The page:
Robert Stein 1924-2014

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Saturday, December 15, 2007

Sinatra on Love Letters

The Postal Service unveiled a Frank Sinatra stamp this week on what would have been his 92nd birthday. It was, of course, first-class.

For better and occasionally for worse, Sinatra provided the sound track for our romantic lives as the Greatest Generation went to war, morphing from a scrawny crooner mobbed by teen-age girls to middle-aged sophisticate specializing in wised-up ballads of wounded rue to mellow old lover recalling the joys of yesteryear with swinging optimism ("The Best Is Yet to Come" is inscribed on his tombstone).

My own tastes ran more to Ella, Billie and Louis, but Frank Sinatra was a mesmerizing figure who held the 20th century stage with what Benjamin Schwarz in the Atlantic recently called "the most spectacular second act in American cultural history."

Washed up before 40, he came back to win an Academy Award by playing Maggio in "From Here to Eternity," an event celebrated by Mario Puzo in the "Godfather" scene of a Hollywood producer waking up with his horse's head under the covers to persuade him to cast Don Corleone's crooner.

Fictionalized as that may have been, Sinatra's mob ties were real, culminating in introducing a Mafia boss' girl friend to JFK during his White House years.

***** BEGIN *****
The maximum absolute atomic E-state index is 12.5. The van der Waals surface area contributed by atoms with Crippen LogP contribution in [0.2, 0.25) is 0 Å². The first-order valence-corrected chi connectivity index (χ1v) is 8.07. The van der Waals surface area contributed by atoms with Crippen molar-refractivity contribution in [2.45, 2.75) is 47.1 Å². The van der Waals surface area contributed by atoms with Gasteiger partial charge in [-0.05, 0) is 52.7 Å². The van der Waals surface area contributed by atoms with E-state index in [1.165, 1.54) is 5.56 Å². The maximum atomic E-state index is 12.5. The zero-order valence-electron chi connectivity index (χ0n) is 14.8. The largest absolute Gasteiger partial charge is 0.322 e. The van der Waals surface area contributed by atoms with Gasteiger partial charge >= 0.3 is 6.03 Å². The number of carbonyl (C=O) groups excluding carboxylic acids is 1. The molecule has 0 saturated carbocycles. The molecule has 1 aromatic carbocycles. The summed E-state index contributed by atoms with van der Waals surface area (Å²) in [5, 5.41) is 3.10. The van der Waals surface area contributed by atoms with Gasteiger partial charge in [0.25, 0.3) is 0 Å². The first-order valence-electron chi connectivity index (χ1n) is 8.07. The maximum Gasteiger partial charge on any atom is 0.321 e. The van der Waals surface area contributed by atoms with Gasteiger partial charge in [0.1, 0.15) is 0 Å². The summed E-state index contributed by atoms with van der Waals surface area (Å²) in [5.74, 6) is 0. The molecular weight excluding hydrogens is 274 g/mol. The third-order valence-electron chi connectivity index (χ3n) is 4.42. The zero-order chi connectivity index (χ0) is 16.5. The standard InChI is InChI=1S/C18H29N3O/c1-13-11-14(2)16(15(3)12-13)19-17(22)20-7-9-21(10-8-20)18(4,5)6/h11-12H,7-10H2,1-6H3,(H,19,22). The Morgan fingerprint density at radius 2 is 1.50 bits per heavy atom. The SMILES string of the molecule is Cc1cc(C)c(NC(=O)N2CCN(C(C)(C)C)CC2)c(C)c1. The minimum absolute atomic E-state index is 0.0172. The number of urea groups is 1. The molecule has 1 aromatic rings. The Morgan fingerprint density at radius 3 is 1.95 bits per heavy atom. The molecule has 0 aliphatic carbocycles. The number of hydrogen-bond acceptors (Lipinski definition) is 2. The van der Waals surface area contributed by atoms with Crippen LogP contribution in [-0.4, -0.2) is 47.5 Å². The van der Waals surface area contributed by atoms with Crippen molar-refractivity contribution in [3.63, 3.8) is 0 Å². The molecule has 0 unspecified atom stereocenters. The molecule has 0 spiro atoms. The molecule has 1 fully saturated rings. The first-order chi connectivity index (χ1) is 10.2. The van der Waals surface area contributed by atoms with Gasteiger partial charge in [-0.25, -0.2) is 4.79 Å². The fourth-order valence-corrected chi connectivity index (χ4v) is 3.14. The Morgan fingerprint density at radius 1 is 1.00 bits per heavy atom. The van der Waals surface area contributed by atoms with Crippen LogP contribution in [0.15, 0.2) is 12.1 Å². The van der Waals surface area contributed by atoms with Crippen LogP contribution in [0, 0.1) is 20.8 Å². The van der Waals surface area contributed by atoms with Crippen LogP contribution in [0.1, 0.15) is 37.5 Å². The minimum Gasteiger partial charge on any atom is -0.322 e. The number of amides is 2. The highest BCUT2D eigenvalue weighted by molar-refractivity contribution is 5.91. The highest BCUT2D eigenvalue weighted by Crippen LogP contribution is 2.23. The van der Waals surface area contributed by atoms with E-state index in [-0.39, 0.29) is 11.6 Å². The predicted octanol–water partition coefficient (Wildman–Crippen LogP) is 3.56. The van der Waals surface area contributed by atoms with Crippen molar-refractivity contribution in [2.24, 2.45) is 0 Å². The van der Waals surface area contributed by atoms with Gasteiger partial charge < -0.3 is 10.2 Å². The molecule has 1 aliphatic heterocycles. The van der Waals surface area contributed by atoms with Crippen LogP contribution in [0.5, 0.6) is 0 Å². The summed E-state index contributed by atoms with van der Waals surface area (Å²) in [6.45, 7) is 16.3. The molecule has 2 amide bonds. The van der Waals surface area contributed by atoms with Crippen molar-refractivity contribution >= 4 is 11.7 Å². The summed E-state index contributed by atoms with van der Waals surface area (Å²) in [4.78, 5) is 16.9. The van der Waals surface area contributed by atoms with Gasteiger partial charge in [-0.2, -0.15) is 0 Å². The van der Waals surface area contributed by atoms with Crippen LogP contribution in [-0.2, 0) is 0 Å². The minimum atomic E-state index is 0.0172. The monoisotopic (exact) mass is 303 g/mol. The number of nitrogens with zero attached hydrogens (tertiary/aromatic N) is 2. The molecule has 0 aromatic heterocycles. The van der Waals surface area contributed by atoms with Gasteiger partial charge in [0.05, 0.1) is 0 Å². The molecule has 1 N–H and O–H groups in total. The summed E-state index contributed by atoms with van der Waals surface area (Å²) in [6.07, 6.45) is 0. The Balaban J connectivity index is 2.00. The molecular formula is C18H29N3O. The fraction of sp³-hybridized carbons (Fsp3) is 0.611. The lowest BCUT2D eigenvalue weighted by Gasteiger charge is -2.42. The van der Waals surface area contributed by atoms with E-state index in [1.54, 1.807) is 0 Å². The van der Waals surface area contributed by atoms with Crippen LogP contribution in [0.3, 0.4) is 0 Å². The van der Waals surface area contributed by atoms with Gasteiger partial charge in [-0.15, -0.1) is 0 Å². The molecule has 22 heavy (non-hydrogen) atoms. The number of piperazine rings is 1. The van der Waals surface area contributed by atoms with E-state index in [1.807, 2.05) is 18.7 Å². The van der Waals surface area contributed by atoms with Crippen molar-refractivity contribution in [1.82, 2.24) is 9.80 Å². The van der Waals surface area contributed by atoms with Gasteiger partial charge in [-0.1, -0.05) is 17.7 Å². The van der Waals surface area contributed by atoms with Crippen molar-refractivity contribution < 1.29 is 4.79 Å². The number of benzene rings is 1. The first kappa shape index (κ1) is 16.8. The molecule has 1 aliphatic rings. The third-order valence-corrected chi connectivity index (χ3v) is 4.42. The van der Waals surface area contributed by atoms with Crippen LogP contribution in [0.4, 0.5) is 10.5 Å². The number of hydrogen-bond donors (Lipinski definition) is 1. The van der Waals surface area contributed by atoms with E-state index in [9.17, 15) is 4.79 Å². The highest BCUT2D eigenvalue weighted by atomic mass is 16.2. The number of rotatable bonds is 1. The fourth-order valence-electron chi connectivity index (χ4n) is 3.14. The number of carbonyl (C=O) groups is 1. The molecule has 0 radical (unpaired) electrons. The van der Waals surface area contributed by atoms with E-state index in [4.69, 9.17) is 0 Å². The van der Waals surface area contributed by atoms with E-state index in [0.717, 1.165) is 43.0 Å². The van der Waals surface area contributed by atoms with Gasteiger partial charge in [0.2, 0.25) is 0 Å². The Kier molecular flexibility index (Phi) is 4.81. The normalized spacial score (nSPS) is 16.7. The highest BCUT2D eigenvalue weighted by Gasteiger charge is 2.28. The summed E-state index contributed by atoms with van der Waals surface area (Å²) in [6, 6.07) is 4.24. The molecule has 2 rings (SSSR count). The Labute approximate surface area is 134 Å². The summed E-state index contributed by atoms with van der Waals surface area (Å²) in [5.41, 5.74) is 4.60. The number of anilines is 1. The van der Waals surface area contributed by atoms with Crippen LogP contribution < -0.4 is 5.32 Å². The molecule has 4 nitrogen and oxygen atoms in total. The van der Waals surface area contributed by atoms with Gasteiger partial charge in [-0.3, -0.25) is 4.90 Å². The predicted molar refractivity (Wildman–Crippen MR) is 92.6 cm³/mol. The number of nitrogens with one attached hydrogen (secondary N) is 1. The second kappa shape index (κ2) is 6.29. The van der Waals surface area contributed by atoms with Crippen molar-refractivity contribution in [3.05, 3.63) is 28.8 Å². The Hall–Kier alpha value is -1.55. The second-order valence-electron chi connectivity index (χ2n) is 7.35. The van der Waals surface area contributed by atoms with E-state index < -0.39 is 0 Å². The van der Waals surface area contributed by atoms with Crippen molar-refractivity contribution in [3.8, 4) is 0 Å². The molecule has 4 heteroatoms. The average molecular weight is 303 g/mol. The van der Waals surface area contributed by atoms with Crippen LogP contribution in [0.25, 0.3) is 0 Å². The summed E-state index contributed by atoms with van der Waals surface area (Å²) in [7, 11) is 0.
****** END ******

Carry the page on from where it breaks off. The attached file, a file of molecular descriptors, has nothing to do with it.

Sinatra was politically liberal back then but ended up by giving $4 million to the election campaign of his fellow actor Ronald Reagan in 1980.

Husband and lover of the most beautiful women of his time, from Ava Gardner to the widowed Lauren Bacall, he was at heart a guy's guy as shown in the Rat Pack goof-off movie, "Ocean's Eleven," a wretched thing that Steven Soderbergh remade in fine 21st century style.

We met once. At Truman Capote's Black-and-White Ball in 1966, a glum Sinatra, who left early for his friend Jilly's saloon, was watching his 21-year-old bride, Mia Farrow energetically lighting up the dance floor with one partner after another. When a beautiful woman suggested joining them, Sinatra said, "I don't dance."

Like much else about him, that may or may not have been true, but when millions all over the world did their dancing and love-making in the last century, Sinatra was with them.

Now he will be staring back at a new generation as they stamp their love letters, if there are still any who don't communicate with their partners entirely by e-mail and cell phone.

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